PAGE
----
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cone 8 kiln?

updated tue 27 jul 04

 

Darlene Fletcher on fri 23 jul 04


Hi there,

I am hoping someone out there can shed some light on whether it's better to
buy a cone 8 or cone 10 kiln when firing to cone 4-6. At present, we have
a cone 10 Olympic and happily fire to cone 4. However, the time has come to
get a bigger kiln. We have seen a second hand one that's in good shape but
it is listed as cone 8. Does anyone have any comments about this? Are we
better off sticking with a cone 10 kiln, or does it matter? Thanks very
much for any info!

Darlene
(Victoria, BC)

Darlene Fletcher on fri 23 jul 04


Thanks very much for the feedback to those who responded. Out of interest,
one person who responded directly suggested that the crucial difference
between ^8 and ^10 kilns is usually the thickness of the firebrick (3" vs.
2" or 2.5"). According to him, the thinner brick in his ^8 meant a
completely different firing schedule, which in turn affected the way the
glazes matured. In the end, although he fired to the same cone in each
kiln, the results were not the same. I think that this, together with the
other suggestions, is enough to sway me away from the ^8.

Darlene

Steve Slatin on fri 23 jul 04


Darlene --

There's lots of opinions on this, but I'd say it's far more important to make
sure that the kiln's a good, durable kiln than to worry about a high temperature
you may never want to fire to.

Some low-fire kilns have construction differences; others are built exactly
like high-fire kilns. (I have a cone 8 L&L with three inch brick. The only
difference between it ans a cone 10 L&L is that mine is wired for 240 v.
single phase; and the cone 10 model is wired for 208 v. three phase.)

Also consider your chosen firing schedule. My Orton cone chart shows
that cone 8 is 2212, 2280 or 2320 F, depending on the speed I'm heating
it up at. cone 6 is 2165, 2232, or 2269. See the overlap? It means
that if you're the kind of person who like to fire slow, it's no problem.

OTOH, if you want to fire at 250 degrees per hour for the last hour, you'd
better get a kiln that's rated as high as possible, because you're going to
be pushing it hard, even at cone 6 -- getting from 2000 to 2269 in one
hour is no joke.

Good luck with your choice -- Steve S

Darlene Fletcher wrote:

Hi there,

I am hoping someone out there can shed some light on whether it's better to
buy a cone 8 or cone 10 kiln when firing to cone 4-6.


Steve Slatin -- Entry-level potter, journeyman loafer, master obfuscator
Sequim, Washington, USA
48.0937N, 123.1465W or thereabouts
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william schran on fri 23 jul 04


Darlene wrote:>whether it's better to buy a cone 8 or cone 10 kiln
when firing to cone 4-6. At present, we have a cone 10 Olympic and
happily fire to cone 4. However, the time has come to
get a bigger kiln. We have seen a second hand one that's in good shape but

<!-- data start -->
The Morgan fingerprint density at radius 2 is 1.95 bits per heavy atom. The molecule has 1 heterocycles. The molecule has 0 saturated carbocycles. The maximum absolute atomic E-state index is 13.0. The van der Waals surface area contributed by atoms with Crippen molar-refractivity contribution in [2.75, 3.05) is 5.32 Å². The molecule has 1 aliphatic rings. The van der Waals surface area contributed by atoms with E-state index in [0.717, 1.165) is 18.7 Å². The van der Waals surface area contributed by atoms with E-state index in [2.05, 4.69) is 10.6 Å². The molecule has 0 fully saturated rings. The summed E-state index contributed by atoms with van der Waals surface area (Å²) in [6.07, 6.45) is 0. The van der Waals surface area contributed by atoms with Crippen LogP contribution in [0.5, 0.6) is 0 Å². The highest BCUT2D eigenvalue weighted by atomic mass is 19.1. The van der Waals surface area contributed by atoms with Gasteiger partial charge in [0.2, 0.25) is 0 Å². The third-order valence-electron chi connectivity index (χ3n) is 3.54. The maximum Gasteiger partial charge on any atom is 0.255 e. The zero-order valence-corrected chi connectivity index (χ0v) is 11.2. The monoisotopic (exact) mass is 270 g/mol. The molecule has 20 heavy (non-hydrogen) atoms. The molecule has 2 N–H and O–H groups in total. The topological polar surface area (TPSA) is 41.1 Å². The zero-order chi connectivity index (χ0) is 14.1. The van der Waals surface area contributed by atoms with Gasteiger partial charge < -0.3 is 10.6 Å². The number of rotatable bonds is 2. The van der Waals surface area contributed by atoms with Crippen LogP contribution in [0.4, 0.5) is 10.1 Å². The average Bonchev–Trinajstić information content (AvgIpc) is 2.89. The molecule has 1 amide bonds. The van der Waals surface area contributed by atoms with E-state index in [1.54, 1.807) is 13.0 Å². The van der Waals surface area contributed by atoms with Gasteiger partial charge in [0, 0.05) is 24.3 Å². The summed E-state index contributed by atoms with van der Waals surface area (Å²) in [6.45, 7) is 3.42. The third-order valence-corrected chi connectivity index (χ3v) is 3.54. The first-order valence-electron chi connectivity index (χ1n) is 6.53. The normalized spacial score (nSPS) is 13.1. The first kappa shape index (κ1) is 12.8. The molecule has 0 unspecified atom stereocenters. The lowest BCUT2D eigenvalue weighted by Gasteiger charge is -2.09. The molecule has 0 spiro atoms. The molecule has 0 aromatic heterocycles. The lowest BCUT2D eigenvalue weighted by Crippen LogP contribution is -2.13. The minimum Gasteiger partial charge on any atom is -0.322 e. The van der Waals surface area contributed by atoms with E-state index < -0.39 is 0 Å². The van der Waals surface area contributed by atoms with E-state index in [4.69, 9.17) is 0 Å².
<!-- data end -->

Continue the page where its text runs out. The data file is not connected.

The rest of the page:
it is listed as cone 8. Does anyone have any comments about this?<

Gee Darlene, can you read the future? Do you know for certain that
you'll only be firing to cone 4 or 6 down the road? That would be the
first question.

The closer one fires a kiln to it's maximum temp, the more strain and
shorter life of the elements and some other components.

If the used kiln is a good price (like half the price of a new one)
and in good shape, you're only firing to cone 4 or 6 and the
electrical requirements of the kiln will not cause you to have to do
new wiring, I'd say go for the used one.

Bill

Geraldine Wallace on sat 24 jul 04


It all depends on what you want to fire to...if you are happy with your work
at cone 8 and below ...why not...if you ever think you want to go higher then
get one that goes to 10.

Earl Brunner on sat 24 jul 04


We used to have 2 Skutt 1027's at the art center, we now have 2 1227's. The
1227's are only rated to cone 8, not cone 10 like the 1027's. I assume that
the reason the 1227 doesn't go to cone 10 has to do with the size of the
kiln. We can fire a lot more stuff per load, since we fire to cone 6, it
hasn't been an issue. Wall thickness is visually about the same.

Earl Brunner
Las Vegas, NV

-----Original Message-----
From: Clayart [mailto:CLAYART@LSV.CERAMICS.ORG] On Behalf Of Darlene
Fletcher
Sent: Friday, July 23, 2004 8:16 PM
To: CLAYART@LSV.CERAMICS.ORG
Subject: Re: cone 8 kiln?

Thanks very much for the feedback to those who responded. Out of interest,
one person who responded directly suggested that the crucial difference
between ^8 and ^10 kilns is usually the thickness of the firebrick (3" vs.
2" or 2.5"). According to him, the thinner brick in his ^8 meant a
completely different firing schedule, which in turn affected the way the
glazes matured. In the end, although he fired to the same cone in each
kiln, the results were not the same. I think that this, together with the
other suggestions, is enough to sway me away from the ^8.

Darlene

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Arnold Howard on mon 26 jul 04


As a very general rule, elements in a cone 10 kiln last longer than those in
a cone 8 kiln. This is because element wire gauge is heavier.

Sincerely,

Arnold Howard
Paragon Industries, L.P., Mesquite, Texas USA
arnoldhoward@att.net / www.paragonweb.com

----- Original Message -----
From: "Darlene Fletcher"
> I am hoping someone out there can shed some light on whether it's better
to
> buy a cone 8 or cone 10 kiln when firing to cone 4-6. At present, we have
> a cone 10 Olympic and happily fire to cone 4. However, the time has come
to
> get a bigger kiln. We have seen a second hand one that's in good shape but
> it is listed as cone 8. Does anyone have any comments about this? Are we
> better off sticking with a cone 10 kiln, or does it matter? Thanks very
> much for any info!